Latino Leaders Give Perry Lukewarm Response

Governor Rick Perry speaks at the National Association of Latino Elected Officials (NALEO) convention in San Antonio on June 23, 2011.
Governor Rick Perry speaks at the National Association of Latino Elected Officials (NALEO) convention in San Antonio on June 23, 2011.

Texas Gov. Rick Perry made no mention of the federal government’s overreach or the violence he says is spilling across the state’s border during a brief and tense public appearance today before hundreds of Latino elected officials. And he certainly didn't mention whether he's running for president. 

Instead, Perry, who spoke for fewer than 13 minutes during the National Association of Latino Elected and Appointed Officials annual conference, touted job growth and his appointment of Hispanic statewide officials to a crowd that received him with, at best, a lukewarm response.

Perry’s appearance before the group in San Antonio came less than 24 hours before a House committee will meet to decide if one of the most divisive issues of the session, the “sanctuary cities” legislation, advances to the House floor for a debate. The timing did not appear to be lost on the crowd of more than 500. And if it was a litmus test for Perry, who is considering a run for the White House next year, it signaled the climb to woo Hispanics is currently an uphill one at best. NALEO released updated data today that shows the country now has an estimated 12.2 million projected Latino voters, an increase of about 26 percent from 2008’s figures. Texas is home to about 2 million of them.

Still, Perry stuck to his message and played it safe, concentrating on the state’s job growth in the midst of a national recession. The words “border” and “immigration” were never muttered.

“You are in the job-creation capitol of the world,” Perry said to non-Texans, garnering a few scattered claps. “Since 2001 to 2011 more than 730,000 private sector jobs were created in the state of Texas.” The next best state he said, managed to create just over 90,000 jobs during that same time span.

 

Perry then played to the crowd as best he could, and mentioned the Latinos he’s appointed to office, including Secretary of State Esperanza “Hope” Andrade, Texas Supreme Court Justice Eva Guzman and Texas Alcoholic Beverage Commission Director José Cuevas.

“That is the right job for that man,” Perry said in reference to Cuevas’ name. The comment drew some light chuckles.

After the speech, NALEO president Sylvia Garcia said she didn’t expect much of “substance” from Perry, but complimented him for appearing nonetheless.

“To me the fact that he did come is really respectful,” she said. “I think it was more of a courtesy visit if you will, than a real substantive discussion about the challenges and the issues confronting Latinos today. He didn’t dig deep.”

Some of Perry’s fiercest opponents — state Democrats — said they didn’t seem surprised that Perry appeared uncomfortable.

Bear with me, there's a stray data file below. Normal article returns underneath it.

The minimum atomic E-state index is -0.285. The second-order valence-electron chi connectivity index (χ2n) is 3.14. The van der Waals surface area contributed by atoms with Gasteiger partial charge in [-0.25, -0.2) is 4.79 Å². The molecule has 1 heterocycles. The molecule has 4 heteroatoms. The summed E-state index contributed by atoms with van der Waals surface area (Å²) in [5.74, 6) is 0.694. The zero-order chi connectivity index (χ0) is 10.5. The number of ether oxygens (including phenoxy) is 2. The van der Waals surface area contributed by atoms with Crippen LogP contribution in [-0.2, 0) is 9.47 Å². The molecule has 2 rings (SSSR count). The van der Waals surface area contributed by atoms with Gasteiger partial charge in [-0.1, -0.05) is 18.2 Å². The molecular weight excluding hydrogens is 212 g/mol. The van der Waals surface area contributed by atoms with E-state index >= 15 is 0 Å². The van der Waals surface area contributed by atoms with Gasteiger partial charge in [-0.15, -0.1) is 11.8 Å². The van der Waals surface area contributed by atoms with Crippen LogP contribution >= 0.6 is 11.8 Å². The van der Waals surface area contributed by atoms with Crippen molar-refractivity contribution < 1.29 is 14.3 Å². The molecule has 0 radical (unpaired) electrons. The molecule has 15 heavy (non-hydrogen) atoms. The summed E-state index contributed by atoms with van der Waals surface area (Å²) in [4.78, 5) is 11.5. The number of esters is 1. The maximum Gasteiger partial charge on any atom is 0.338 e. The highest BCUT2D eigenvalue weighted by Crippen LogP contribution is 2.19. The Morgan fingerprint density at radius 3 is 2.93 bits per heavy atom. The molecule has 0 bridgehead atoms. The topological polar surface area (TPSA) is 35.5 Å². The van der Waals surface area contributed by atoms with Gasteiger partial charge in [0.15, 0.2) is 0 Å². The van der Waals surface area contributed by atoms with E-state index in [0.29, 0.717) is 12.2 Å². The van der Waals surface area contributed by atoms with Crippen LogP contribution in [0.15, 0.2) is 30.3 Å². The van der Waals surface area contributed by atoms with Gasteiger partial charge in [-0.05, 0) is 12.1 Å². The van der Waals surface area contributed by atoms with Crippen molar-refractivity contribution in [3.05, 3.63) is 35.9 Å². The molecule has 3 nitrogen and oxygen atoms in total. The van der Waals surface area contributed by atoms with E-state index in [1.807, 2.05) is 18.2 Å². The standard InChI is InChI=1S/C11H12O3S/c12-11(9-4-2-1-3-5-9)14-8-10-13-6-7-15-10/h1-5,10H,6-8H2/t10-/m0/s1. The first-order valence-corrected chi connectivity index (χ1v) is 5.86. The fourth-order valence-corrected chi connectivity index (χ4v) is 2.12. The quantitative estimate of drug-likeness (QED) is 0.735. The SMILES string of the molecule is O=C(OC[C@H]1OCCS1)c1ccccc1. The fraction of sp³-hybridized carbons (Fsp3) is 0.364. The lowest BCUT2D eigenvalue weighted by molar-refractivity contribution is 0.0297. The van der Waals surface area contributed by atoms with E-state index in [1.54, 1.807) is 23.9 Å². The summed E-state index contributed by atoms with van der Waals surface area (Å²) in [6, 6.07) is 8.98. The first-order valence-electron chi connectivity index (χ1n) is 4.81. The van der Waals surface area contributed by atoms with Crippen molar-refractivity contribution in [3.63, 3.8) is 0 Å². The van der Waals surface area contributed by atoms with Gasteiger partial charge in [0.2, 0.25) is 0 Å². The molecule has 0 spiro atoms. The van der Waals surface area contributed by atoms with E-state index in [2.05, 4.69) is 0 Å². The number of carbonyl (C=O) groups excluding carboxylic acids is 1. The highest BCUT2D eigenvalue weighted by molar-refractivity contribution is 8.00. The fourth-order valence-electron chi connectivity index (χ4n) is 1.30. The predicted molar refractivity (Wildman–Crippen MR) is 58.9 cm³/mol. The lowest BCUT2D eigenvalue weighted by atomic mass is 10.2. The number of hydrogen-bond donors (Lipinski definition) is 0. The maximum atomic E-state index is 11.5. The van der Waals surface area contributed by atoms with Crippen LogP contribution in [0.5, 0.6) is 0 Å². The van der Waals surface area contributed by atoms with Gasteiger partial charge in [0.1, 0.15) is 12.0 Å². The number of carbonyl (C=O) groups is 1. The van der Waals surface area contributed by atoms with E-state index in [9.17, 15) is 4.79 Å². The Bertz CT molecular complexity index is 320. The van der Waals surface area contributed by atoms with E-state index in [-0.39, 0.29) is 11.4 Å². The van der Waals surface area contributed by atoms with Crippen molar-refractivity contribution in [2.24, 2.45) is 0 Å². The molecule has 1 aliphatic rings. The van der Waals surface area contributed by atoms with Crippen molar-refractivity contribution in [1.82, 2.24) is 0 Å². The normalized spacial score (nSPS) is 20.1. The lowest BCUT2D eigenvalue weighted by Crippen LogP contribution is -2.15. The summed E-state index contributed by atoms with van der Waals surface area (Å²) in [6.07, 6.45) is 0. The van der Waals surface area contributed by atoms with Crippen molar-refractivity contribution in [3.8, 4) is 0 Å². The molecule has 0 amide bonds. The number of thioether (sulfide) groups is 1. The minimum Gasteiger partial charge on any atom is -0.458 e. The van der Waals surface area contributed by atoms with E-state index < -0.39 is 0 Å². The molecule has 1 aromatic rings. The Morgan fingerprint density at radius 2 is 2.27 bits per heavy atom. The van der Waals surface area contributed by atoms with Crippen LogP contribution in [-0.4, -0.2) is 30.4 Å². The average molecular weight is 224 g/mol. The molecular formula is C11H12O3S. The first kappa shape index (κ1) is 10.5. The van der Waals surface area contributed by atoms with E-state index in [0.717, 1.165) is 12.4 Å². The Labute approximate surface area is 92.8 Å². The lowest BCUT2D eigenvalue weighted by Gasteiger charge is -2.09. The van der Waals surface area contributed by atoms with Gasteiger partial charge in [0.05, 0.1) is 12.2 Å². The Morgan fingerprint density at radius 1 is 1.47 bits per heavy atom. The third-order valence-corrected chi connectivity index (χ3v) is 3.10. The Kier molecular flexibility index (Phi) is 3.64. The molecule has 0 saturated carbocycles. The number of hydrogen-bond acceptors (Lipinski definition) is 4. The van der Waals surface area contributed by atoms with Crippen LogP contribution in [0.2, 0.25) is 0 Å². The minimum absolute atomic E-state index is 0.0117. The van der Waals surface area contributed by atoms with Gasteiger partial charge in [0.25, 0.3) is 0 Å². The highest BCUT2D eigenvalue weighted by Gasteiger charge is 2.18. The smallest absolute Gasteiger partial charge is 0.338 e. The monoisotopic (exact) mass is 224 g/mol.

“After he received an extremely tepid response I think that threw him off his game. I certainly think it wasn’t one of this best performances,” said state Rep. Rafael Anchia, D-Dallas. “What message can you deliver on the heels of declaring sanctuary cities an emergency item and later adding it to the call of a special session?”

State Rep. Aaron Peña, R-Edinburg, who introduced the governor and touted him as tax cutting and an “experienced leader who has unleashed the power of the state’s entrepreneurs," said Perry did well to boast the state’s economic gains.

“I think the message that could be placed here is that we are doing well as a state economically speaking. I think he put his best foot forward,” Peña said. Asked why there was no mention about immigration or SB9, the state’s sanctuary cities bill pending before the Legislature, Peña said, “There are some very delicate discussions going on and it probably wouldn’t have contributed to these negotiations.”

 

Two of San Antonio’s favorite “rising star” Democrats (as they were introduced) took the stage before Perry: San Antonio Mayor Julián Castro and state Rep. Trey Martinez Fischer.

During his remarks, Castro stole a line from Charles Dickens and said it was “the best of times and the worst of times” for Latinos in the state. The best, he said, lay in the group’s growth in the areas of education and private-sector success.

"We see more than ever in the America of 2011 the fullness of the potential of the United States spreading out in front of the Latino community," he said.

The worst, he said, are in the measures taken up in Austin.

“When we gathered last year we knew of legislation in Arizona, SB 1070, that was aimed at trying to throw out those folks that have tried to make a good and honest living,” he said. “We’ve seen this state, Texas, call for Arizona-type legislation. We’ve seen, in this legislative session, easily the most anti-Latino agenda in more than a generation.”

Martinez Fischer, who appeared with Perry at a bill signing after the luncheon, said Perry should have known what to expect.

“I think the governor is at his best when he is comfortable with his environment and obviously reaching out to the Hispanic community is something he’s never done before,” he said. “When you want to pass sanctuary cities at a time when we are not even supposed to be in session, I think you have a hard time saying ‘Please give me your support.’”

 

Texas Tribune donors or members may be quoted or mentioned in our stories, or may be the subject of them. For a complete list of contributors, click here.

Sign Up for The Brief

Our daily news summary